An example is lithography, or using light to "print" circuits on silicon. The wavelength of light now used in lithography -- think of it as the point of a pen -- is too thick for making tomorrow's chips. So within two to three years, IBM plans to begin using light filtered through water -- which cuts the light's wavelength in half, says Ghavam Shahidi, director of silicon technology at IBM Research in Yorktown Heights, N.Y. The next step, three to five years from now, will be to bring so-called soft X-ray lithography into widespread production, Shahidi says. Since X-rays have much shorter wavelengths, they can be used to create chips having even finer circuits.

Innovations in materials can also help shrink chips and improve their performance: At the moment, IBM is investigating 20 new materials, Shahidi says.


  Another way to economize on space is to integrate the features of several chips into one. In 2003, TI introduced a cell-phone chip that combines the functions of half a dozen older chips. More such integration will show up soon in cell phones, broadband modems, and other devices, says Rich Templeton, TI's chief operating officer who'll become CEO and president on May 1. Perhaps in 10 years, cell-phone chips could even track some of the vital signs of callers, says Synopsys' de Geus.

A lot of the focus in future chips will be on providing convenience for customers. Intel is working on a technology code-named LeGrande that should improve PC security. With LeGrande, a PC's processor will contain custom transistors that, together with special software, will create a virtual vault around a computer. A hacker might get onto a corporate network but not to vital information, says Brian Fravel, director of desktop platforms marketing at Intel.

Chipmakers are also working on features that will be more obvious to consumers. Intel's main rival in microprocessors, Advanced Micro Devices (AMD ), is developing a single chip that will contain several processors and thus enable both better multitasking and faster performance, says Fred Weber, chief technology officer for AMD's computation products group. With such a processor, it might be possible to watch a TV program on a PC screen, do graphics design, and listen to an MP3 file, all without overloading the computer.

Such chips may even let computer makers reestablish the distinction between personal computers and the powerful multiprocessor workstations preferred, in theory, by architects, engineers, and graphic artists, Weber says.


  Indeed, better chips will let computers and electronics morph into new shapes. Later this year, many chipmakers will release products based on a technical standard called PCI (peripheral component interconnect) Express. This will enable faster communication between a computer's memory chips and its processor -- and improve the speed at which data can be retrieved by up to 25%. At the same time, changes in how chips within a PC are arranged will allow for desktop computers as thin as DVD players.

Innovative packaging can even spur offbeat demand for chips. Applied Digital Solutions (ADSX ) in Palm Beach, Fla., coats its RFID (radio frequency identification) chips for humans with a so-called bio-bond material that creates scar tissue when the chip is injected into a person's upper arm. Thus, the chip remains embedded in muscle and doesn't migrate through the body, says Scott Silverman, ADS's chairman and CEO.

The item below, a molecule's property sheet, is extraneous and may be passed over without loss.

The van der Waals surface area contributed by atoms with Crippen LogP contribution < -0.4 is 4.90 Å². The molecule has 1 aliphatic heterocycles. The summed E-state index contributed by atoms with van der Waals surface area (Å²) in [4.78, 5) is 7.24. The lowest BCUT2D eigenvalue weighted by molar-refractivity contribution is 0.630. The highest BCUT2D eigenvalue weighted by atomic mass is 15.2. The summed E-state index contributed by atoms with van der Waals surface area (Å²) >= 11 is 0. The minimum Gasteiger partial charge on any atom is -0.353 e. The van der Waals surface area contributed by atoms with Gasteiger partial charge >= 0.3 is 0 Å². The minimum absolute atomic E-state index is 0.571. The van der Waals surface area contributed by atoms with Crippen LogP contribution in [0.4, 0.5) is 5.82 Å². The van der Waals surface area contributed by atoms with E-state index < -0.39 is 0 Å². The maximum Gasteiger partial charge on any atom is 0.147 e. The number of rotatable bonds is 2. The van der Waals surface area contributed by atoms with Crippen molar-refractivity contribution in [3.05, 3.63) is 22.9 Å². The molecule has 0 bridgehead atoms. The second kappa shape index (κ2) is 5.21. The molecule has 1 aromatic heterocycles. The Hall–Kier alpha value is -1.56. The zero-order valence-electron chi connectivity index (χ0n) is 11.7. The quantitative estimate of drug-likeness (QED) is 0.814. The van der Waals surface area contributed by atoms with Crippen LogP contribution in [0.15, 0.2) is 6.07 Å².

Applied Digital's chip, which so far has been embedded in 30 people, will be marketed as a somewhat invasive but counterfeit-proof ID when it enters the mass market in a year or so. While that might sound strange, Applied Digital already has inserted 30 million RFID chips into pets so the animals can be identified if lost.


  Chipmakers are experimenting with plenty of other ideas. Infineon is already selling chips that can help diagnose diseases or be used to verify DNA in crime investigations. It uses a special process to create 1 million pores, each one-tenth the diameter of a human hair, on a piece of silicon that's one centimeter square. Once blood is applied to the chip, genes that the test is intended to spot bind to DNA strands attached to the pores' walls, says Infineon's Weber.

Other ideas for innovative uses literally are the stuff of science fiction. Michael Sailor, a professor of chemistry at the University of California in San Diego, is experimenting with ways to use silicon dust that looks like glitter. Within the next year, Sailor hopes to use his dust, which can absorb other substances, in sensors that identify airborne pollutants.

Sailor also theorizes that extremely fine versions of such dust, infused with medicine, could be injected into patients and seek out cancer cells. Sailor says this idea was inspired by Isaac Asimov's Fantastic Voyage, a novel in which a submarine and its crew are miniaturized to the size of a germ and embark on a voyage through a human body.

Farfetched? You bet. But the most adventuresome chip innovators have already learned that "there are no boundaries to imagination," says Chuck Byers, director of worldwide brand management at Taiwan Semiconductor Manufacturing (TSM ). It's an attitude that could lead to record revenues for chipmakers, higher sales for electronics makers, and, for consumers, a better quality of life.

By Olga Kharif in Portland, Ore.